Margaret Salmon’s I you me we us (2018) – initially commissioned for her show at nearby Dundee Contemporary Arts – is unpretentious and quietly confident in its execution. Two stacked monitors display 16mm images of intricate hand gestures, lovers embracing and quivering potted plants. And her delicate Karl Blossfeldt-esque series of medium-format flower photographs Lockdown Flowers (2020) points to how the limitations of COVID-19 confinement have forced artists to be economical in their materials and subject matter. Salmon’s works hold space in the exhibition precisely because they don’t beg for attention; there’s a tenderness about the texture of the film and the framing. Elsewhere, in Patrick Goddard’s brilliant film Animal Antics (2021), a judgemental, talking bichon frise called Whoopsie guides its owner around a dystopian zoo. And a sighting of Michael Armitage’s exquisite lithographs feels like a rare privilege (Ewaso Niro, 2016–17). 

BAS9 is an energy event that the curators and Hayward Gallery Touring – which commissioned the show – have gone to extraordinary lengths to stage in a pandemic. It will open in cities (hopefully) while the UK begins to lift restrictions. Emblazoned across Pandhal’s Descending Selkie’s Staircase (Psychologically) (2020) appear the prophetic words ‘conclusion comes first then then I make up the method’. Aristizábal and Nasar built this exhibition without a preconceived framework or ‘conclusion’; they met 230 artists and let the work guide their decision-making. One artwork will enter the respective museum’s collection in each city – in Aberdeen, that’s Florence Peak’s CRUDE CARE (2021) – and artists like Alberta Whittle will add to their installation in each new location.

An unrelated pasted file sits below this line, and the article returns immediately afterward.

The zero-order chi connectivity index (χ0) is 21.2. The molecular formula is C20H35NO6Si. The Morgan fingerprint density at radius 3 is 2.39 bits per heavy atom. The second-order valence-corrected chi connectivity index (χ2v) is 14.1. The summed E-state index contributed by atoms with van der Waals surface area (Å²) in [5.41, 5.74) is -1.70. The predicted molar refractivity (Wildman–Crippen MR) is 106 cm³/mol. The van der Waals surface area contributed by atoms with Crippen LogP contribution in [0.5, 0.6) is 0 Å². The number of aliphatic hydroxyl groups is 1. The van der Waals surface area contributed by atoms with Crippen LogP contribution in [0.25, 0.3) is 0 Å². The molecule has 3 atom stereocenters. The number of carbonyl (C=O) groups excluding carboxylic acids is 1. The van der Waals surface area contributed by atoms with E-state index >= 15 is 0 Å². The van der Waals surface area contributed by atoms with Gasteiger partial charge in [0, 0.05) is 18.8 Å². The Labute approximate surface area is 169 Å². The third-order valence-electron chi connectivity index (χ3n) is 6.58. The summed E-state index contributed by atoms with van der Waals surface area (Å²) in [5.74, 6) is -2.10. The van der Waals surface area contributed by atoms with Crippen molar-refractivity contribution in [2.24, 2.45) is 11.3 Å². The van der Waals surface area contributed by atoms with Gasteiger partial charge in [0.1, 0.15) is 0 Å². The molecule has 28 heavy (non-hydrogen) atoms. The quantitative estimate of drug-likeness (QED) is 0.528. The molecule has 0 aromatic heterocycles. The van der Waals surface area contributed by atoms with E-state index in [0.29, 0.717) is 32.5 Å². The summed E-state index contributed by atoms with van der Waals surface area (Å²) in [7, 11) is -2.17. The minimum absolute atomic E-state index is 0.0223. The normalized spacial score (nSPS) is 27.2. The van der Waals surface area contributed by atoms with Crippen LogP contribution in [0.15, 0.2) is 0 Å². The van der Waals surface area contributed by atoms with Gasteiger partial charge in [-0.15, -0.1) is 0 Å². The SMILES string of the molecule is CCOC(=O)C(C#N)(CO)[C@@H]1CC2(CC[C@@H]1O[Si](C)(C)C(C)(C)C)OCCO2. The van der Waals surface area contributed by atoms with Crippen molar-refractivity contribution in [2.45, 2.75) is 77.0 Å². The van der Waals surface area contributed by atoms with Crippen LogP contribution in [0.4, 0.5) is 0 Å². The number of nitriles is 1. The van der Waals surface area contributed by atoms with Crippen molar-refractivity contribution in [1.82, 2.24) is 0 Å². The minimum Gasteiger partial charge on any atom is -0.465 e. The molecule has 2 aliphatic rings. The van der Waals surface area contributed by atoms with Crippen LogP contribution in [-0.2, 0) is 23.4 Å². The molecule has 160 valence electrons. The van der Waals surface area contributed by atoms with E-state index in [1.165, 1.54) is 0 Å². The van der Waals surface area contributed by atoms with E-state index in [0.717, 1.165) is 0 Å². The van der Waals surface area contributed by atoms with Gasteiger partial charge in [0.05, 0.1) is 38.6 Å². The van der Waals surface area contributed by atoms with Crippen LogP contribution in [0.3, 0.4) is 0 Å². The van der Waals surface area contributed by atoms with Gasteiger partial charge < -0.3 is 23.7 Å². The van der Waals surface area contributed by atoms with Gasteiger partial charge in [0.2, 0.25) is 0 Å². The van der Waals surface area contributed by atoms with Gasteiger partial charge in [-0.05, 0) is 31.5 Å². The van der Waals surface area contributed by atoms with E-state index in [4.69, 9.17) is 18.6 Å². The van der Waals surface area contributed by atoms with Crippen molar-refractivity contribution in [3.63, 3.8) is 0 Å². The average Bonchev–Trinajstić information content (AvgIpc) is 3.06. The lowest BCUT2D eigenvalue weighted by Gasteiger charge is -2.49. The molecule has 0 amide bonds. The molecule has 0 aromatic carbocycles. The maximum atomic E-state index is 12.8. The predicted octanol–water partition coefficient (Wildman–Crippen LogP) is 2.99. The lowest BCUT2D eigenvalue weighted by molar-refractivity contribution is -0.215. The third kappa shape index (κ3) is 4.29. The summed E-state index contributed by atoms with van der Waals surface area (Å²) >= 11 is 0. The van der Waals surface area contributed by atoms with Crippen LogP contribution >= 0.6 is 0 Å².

Hardeep Pandhal
Hardeep Pandhal, Spectral Scripts Reluctantly Festoon Tantric Dungeon, 2020. Courtesy: © the artist; photograph: Patrick Jameson

This no-size-fits-all approach is a strength of the show. And, thankfully, BAS9 doesn’t come close to the M25. But, for its minor foibles and broad strokes, there’s no undermining its ambition. In Aberdeen alone, the museum has appointed paid ambassadors to entice communities to the galleries, and Grace Ndiritu will form a local ecological activist collective, Plant Theatre for Plant People (2021). The consideration of the two curators – who had never met before embarking on this mammoth undertaking – shines through on an eclectic and compassionate show that will hopefully leave a lasting influence on cities in need of some excitement after the seemingly never-ending drag of COVID-19.  

The British Art Show 9 runs:


Aberdeen until October 10, 2021 

Wolverhampton January 22 until April 10, 2022

Manchester May 13 until September 4, 2022

Plymouth October 8 until December 23, 2022

Main image: Patrick Goddard, Animal Antics, 2021, film still. Produced by FLAMIN + Film and Video Umbrella, with support from Hayward Gallery Touring and E-WERK, Frieberg. Courtesy: © the artist and Seventeen, London

Sean Burns is an artist, writer and assistant editor of frieze based in London, UK. His book Death (2023) is out now from Tate Publishing.